Marvel’s Guardians of the Galaxy looked poised to follow in the footsteps of the disappointing Marvel’s Avengers, offering a shallow reimagining of beloved superheroes and a lackluster combat experience. Fortunately, it does more than enough to escape the same fate.
A large part of that is down to the writing, which perfectly encapsulates the personalities (and constant bickering) of the Guardians while organically fleshing out their backstories as well as the universe developer Eidos Montreal has created. What results is a wonderfully chaotic story with plenty of laugh-out-loud moments but also plenty of heart: one second you’ll be laughing and the next you’ll find a tug on the ol’ heartstrings. The balance is well done, though at times the ‘we’re all in this together’ spiel gets a bit old.
The writing is let down by a story that overstays its welcome somewhat and has poor pacing. It takes a while to get into the crux of the story and, once you do, it feels like it’s drawn out, taking away from the impact. The environments also lack any real depth, with each alien planet differing in terrain but ultimately offering the same gameplay experience with a new skin. Combat, too, is basic but convoluted, with a bombardment of mechanics that often go unused, can be hard to remember and ultimately don’t change the landscape all that much.
These shortcomings are saved by the characters and writing, but do put a dampener on an experience that could have been truly great.
Marvel’s Guardians of the Galaxy price and release date
- What is it? An action-adventure game based on Guardians of the Galaxy
- Release date? October 26, 2021
- What can I play it on? PS4, PC, Xbox One, Nintendo Switch, PS5, Xbox Series X|S and GeForce Now
- Price? Standard edition is £59.99 / $59.99 / AU$114.95
A whole new galaxy to explore
Marvel’s Guardians of the Galaxy sees you playing solely as Peter Quill (aka Starlord), the leader of the ragtag group of misfits known as the Guardians of the Galaxy, who roam the universe in search of missions to build upon their street cred and – most importantly – their pile of credits.
Eidos Montreal’s Guardians of the Galaxy story isn’t an origin story, instead taking place when the team is fully formed and has seemingly been together for some time. The story begins with the Guardians on a mission to find a monster that they can take to the notorious Monster Queen Lady Hellbender, in an effort to get a bunch of credits but, in true Guardians form, it all goes a bit wrong, leading to a domino effect of mishaps that will see them traveling throughout the galaxy to put things right – a mission that puts their friendship and teamwork to the test.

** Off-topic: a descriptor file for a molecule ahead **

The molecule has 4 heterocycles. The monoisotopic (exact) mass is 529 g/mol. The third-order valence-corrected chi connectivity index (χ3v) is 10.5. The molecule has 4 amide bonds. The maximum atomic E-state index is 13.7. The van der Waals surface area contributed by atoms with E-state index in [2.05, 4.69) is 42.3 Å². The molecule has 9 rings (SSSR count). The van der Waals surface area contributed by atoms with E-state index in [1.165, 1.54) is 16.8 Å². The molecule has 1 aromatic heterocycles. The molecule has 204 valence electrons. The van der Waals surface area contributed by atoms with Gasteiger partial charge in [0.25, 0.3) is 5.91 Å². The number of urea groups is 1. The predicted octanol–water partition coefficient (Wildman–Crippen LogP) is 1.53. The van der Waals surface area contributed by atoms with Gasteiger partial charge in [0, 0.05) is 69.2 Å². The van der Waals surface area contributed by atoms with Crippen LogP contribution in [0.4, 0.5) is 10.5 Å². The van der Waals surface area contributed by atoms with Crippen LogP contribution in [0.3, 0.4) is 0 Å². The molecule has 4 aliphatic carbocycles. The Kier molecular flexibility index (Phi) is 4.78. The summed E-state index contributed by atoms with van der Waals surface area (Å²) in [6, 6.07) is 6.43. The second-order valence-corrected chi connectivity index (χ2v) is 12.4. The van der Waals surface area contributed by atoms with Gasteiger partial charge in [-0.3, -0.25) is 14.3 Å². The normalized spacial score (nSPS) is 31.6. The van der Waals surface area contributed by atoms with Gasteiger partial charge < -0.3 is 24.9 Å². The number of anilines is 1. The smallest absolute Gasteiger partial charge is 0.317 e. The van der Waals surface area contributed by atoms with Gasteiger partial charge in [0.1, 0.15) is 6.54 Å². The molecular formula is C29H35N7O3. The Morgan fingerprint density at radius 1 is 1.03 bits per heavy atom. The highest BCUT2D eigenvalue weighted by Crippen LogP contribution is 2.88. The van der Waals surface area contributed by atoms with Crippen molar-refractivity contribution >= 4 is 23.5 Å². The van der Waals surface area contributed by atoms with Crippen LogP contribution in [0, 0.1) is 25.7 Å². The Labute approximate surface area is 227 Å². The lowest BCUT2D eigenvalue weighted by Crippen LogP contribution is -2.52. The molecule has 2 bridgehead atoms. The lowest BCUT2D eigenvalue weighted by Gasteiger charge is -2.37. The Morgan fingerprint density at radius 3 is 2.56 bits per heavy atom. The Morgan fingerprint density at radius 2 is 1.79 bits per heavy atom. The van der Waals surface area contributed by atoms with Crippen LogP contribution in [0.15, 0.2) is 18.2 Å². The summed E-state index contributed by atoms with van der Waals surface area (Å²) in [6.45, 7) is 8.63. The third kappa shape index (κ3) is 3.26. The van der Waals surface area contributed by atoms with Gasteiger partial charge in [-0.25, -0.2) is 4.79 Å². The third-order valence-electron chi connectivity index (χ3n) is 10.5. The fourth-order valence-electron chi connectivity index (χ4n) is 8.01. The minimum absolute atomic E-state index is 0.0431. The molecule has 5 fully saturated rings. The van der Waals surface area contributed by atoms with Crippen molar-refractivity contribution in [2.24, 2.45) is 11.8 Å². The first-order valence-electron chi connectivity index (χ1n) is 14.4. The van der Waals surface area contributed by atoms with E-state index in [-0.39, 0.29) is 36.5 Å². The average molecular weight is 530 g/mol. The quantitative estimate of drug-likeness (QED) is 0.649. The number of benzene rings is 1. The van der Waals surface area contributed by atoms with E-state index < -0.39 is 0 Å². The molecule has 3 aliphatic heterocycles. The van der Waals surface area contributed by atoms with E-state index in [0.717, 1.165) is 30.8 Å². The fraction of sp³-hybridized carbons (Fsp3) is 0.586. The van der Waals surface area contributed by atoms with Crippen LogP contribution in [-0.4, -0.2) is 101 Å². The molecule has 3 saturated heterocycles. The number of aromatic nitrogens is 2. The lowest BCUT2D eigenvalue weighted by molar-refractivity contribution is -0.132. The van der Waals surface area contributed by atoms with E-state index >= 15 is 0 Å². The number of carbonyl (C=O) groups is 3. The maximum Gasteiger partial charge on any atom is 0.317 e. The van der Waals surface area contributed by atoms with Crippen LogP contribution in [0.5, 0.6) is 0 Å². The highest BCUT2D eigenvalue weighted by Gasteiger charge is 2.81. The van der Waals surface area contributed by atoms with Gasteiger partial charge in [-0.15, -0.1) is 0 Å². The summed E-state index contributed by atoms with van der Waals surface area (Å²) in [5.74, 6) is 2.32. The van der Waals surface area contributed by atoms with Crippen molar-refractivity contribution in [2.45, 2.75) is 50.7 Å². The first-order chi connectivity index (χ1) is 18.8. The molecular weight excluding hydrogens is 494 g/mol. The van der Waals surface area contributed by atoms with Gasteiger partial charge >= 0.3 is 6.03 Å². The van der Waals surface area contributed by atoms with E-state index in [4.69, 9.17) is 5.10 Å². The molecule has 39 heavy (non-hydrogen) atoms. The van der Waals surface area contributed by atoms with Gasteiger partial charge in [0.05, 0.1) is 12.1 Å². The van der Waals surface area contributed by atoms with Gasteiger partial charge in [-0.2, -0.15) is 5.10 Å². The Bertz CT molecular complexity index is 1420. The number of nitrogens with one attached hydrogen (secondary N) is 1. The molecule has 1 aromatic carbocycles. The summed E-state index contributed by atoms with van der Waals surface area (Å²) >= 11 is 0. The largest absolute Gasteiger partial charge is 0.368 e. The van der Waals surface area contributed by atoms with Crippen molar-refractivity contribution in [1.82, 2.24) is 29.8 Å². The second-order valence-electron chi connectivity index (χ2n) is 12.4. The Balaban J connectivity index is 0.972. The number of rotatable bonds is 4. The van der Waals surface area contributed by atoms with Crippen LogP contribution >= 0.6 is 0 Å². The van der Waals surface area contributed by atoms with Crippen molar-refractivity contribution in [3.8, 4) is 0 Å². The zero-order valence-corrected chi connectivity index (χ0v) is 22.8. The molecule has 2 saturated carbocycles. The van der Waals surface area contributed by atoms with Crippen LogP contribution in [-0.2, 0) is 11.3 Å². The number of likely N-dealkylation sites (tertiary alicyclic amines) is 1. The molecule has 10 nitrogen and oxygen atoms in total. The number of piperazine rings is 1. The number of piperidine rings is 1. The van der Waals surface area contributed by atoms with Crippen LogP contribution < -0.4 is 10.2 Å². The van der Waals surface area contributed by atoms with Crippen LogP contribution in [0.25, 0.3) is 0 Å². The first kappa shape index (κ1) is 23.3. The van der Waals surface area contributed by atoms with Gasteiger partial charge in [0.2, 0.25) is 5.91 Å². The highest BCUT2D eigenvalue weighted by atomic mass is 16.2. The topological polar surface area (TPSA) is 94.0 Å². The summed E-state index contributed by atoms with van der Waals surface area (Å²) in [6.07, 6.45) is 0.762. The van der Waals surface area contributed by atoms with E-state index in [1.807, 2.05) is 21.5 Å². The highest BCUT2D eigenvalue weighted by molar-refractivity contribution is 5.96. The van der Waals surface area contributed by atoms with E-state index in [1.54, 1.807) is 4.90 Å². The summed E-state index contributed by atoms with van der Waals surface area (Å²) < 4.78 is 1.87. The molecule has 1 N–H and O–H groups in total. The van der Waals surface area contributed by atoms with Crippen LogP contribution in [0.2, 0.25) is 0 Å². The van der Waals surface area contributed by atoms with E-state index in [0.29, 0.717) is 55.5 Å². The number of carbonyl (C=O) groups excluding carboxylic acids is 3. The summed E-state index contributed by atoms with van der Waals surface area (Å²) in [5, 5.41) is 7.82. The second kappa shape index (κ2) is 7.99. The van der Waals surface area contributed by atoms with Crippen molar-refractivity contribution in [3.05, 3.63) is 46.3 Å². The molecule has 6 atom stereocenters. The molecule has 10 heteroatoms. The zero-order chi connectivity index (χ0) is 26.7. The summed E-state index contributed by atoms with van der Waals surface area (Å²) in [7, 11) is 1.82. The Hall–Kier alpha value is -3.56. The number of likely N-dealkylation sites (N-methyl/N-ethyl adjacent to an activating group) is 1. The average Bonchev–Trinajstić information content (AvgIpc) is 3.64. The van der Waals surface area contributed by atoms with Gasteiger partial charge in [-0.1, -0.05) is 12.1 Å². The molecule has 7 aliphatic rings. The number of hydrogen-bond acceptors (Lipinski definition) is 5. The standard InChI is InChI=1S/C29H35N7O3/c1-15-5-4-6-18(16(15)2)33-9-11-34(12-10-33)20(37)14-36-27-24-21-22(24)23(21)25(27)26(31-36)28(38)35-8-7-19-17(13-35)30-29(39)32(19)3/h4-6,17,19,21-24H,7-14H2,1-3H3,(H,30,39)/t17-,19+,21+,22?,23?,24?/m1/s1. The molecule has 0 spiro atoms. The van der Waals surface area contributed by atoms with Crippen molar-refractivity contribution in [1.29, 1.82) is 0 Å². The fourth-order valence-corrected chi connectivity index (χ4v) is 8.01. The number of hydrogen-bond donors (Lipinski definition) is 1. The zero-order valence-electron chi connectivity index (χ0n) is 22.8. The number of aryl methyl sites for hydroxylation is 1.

Marvel’s Guardians of the Galaxy is set within a universe of Eidos Montreal’s own creation, inspired by the comics, movies and TV shows, rather than one specifically based on existing Marvel canon. The game is set 12 years after a massive galactic war initiated by the Chitauri, a race of shape-shifting aliens, which sent ripples through the galaxy and had a lasting effect on our Guardians.
Eido’s Guardians universe seems to be an amalgamation of various pieces of Marvel canon, including familiar locations, characters and stories, combined with the developer’s own influences. What results is a fresh take on characters we already know, enticing the player to want to find out more about the Guardians’ lives in this particular universe. And there’s plenty of opportunities to do that. Between Guardian items you pick up on your travels and conversations with your teammates, a picture slowly begins to build of what Eidos Montreal’s Guardians of the Galaxy is. It’s a gradual trickle of information that never feels forced, and most of the time prying further into the world is entirely optional.
But this developer influence doesn’t take away from the key pillars of the Guardians themselves. Each of the Guardians acts exactly as you would hope. Drax is too literal, Rocket sarcastic but brilliant, Gamora takes no crap and Groot is… well… Groot? Quill, meanwhile, is the cocky but well-intentioned leader of this colorful bunch, constantly presented with the choice of what to say that will be best for his team – with his decision ultimately resulting in a positive or negative reaction. It’s a chaotic house and Quill is the exhausted mother.
While there are many choices to make throughout the game, the decisions don’t seem to hold much weight. Most seem to boil down to whether or not your path forward is more difficult or not, whether you’ll encounter more enemies as a result of a bad choice or less as a result of a good choice. While this is good for the poor decision-makers like us, as the galaxy won’t blow up because you said the wrong thing, it does lessen the gravity of these decisions and makes them – at times – feel a bit pointless, especially when the only outcome is a snarky remark from a fellow Guardian.
Zeroes to heroes
The foundation of Eidos Montreal’s spin on Guardians of the Galaxy is the witty and heartfelt writing. It’s quite the feat considering just how much dialogue there is in the game, with the Guardians constantly bickering at each other alongside the key story cutscenes. The bickering itself is where some of the best lines come from and many (particularly from Drax) had me laughing out loud.
The writing embraces the tongue-in-cheek nature of the Guardians, with plenty of dad-jokes, puns and one-liners to be found – particularly at moments when you would expect a stone-faced response from the likes of Captain America. But Guardians of the Galaxy isn’t solely about jokes, the story has a depth that is tackled well too – shelving the one-liners for more sentimental moments that can sometimes take you by surprise. It’s a testament to the story and writing that we started the game with a dislike of the cocky space adventurers and found ourselves feeling like part of the team at the end.